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Nigeria’s central bank is rewarding citizens who opt for formal remittance channels over crypto.

The Central Bank of Nigeria (CBN) has called on banks across the country to cease servicing or facilitating payments for cryptocurrency-related firms.


In its latest effort to clamp down on the nascent industry, Nigeria’s central bank is now rewarding citizens who opt for formal remittance channels over digital currency-powered platforms. The Central Bank of Nigeria (CBN) announced its “Naira 4 Dollar Scheme” recently, targeting diaspora remittances. Earlier, the central bank had prohibited all banks from providing services to crypto firms in the African country. However, Nigeria’s vice president had a different opinion on cryptocurrency and asked the bank to reconsider the ban on crypto

 

Nigeria’s central bank announces the “CBN Naira 4 Dollars Scheme.”

The central bank in announcement noted, “In an effort to sustain the encouraging increase in inflows of diaspora remittances into the country, the Central Bank of Nigeria hereby announces the introduction of the “CBN Naira 4 Dollars Scheme”, an incentive for senders and recipients of international money transfers.” The scheme will reward local citizens who use an international money transfer operator 5 naira ($0.13) for every $1 they receive. Citizens will receive this reward whether they choose to collect the USD as cash over the counter in a bank or transfer it into a domiciliary account. The promotion kicked off on March 8 and shall run until May 8.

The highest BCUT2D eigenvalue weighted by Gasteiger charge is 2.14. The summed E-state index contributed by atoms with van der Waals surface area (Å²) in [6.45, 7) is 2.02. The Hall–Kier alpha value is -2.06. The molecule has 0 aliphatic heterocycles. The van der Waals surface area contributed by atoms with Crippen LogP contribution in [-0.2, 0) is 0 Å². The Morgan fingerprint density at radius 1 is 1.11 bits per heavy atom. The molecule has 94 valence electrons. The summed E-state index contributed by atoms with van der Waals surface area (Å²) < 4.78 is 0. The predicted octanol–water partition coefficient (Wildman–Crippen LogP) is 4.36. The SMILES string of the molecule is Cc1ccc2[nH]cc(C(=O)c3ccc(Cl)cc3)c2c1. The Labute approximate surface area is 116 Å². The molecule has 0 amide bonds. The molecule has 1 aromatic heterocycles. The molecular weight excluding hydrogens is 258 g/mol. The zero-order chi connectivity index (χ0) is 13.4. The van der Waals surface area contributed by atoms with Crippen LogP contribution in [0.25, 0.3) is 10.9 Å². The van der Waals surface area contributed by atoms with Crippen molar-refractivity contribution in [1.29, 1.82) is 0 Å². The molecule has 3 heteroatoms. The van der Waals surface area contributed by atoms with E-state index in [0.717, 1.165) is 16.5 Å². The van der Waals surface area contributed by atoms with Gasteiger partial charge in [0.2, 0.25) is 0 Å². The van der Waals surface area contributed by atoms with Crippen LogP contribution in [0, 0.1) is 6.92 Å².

Bitcoin trade volume remains high in Nigeria despite the ban. 

Nigeria’s Vice President believes that blockchain technology will disrupt traditional banking in the coming years. The vice president had addressed several issues facing the Nigerian economy, calling for the financial services industry to adopt new digital approaches to stay competitive. CBN had issued a circular two weeks ago prohibiting all banks from processing digital currency-related transactions. As reported earlier, bitcoin’s weekly traded volume rose to N1.13billion ($3.4million) in the first week of March 2020. Despite restrictions on trading in cryptocurrencies by the CBN, Nigerians appear to have found new ways to continue buying and selling them.



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